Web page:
In Spain, in the sixteenth century, an elderly gentleman named Don Quixote has gone mad from reading too many books on chivalry. Proclaiming himself a knight, he sets out with his squire, ... See full summary »
In Spain, in the sixteenth century, an elderly gentleman named Don Quixote has gone mad from reading too many books on chivalry. Proclaiming himself a knight, he sets out with his squire, Sancho Panza, to reform the world and revive the age of chivalry, choosing a slut to be his noble lady Dulcinea. He mistakes inns for castles, a play about chivalry for the real thing, flocks of sheep for armies, convicts for wronged prisoners, and windmills for giants. While he and Sancho are off on their adventures, his niece, her fiancee, and the local priest think up a strategy to get him back home. Written by
Albert Sanchez Moreno
In Cervantes' novel and in most other film versions, the hero's name is really Alonso Quijano (or Quijana, as in "Man of La Mancha"), and it is only after going mad that he renames himself Don Quixote. In Pabst's film(s), the hero's name is really Don Quixote. See more »
Miguel de Cervantes's great novel, "Don Quixote," (Part One, 1605, Part Two, 1615)has been treated in opera, musical comedy, Spanish zarzuela, ballet, film and the fine arts, though it is best played out in the theater of the imagination. To this film can come closest and G. W. Pabst's sensitive treatment in black and white does well indeed. The great Russian bass Feodor Chaliapin, who sang the title role in Jules Massenet's gorgeous 1910 opera, "Don Quichotte," plays Don Quixote, and sings too, with nice music credited to Jacques Ibert. George Robey makes a splendid Sancho Panza. The adaptation is intelligent, with many of the best known episodes treated,if not in the same order as in the book. The film handles well the Duke and Duchess, who humor Don Quixote and Sancho Panza for their amusement, but are somewhat humbled. Having the windmills (Part One, chapter 8) and burning of romances of chivalry at the end (Part One, chapter 6), with the death of Quixote, works surprisingly well. It is worth cleaning up and re-releasing, if possible.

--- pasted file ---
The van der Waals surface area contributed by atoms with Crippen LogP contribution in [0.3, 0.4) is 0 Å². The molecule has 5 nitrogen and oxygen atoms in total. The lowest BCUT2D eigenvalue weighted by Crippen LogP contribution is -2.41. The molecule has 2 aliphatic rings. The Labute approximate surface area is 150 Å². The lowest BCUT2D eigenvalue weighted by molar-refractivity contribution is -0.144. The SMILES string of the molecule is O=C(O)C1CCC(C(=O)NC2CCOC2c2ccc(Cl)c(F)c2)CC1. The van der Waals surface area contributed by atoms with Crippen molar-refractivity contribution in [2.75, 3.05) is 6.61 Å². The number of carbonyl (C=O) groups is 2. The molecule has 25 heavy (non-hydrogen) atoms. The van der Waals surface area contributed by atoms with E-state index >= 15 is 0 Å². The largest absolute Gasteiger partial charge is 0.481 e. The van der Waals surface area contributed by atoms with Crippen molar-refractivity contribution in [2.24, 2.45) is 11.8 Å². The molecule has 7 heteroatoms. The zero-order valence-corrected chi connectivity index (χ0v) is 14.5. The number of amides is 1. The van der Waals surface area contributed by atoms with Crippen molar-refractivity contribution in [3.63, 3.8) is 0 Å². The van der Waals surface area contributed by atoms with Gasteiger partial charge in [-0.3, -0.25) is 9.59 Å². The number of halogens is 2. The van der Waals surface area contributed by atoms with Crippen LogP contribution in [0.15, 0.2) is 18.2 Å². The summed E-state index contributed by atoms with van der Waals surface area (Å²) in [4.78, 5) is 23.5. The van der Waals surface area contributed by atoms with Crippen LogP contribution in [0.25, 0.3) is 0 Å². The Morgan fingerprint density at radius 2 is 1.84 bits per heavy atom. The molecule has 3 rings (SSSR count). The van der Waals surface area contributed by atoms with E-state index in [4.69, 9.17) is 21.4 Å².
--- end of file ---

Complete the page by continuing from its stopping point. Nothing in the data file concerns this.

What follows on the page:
5 of 5 people found this review helpful.
Was this review helpful to you?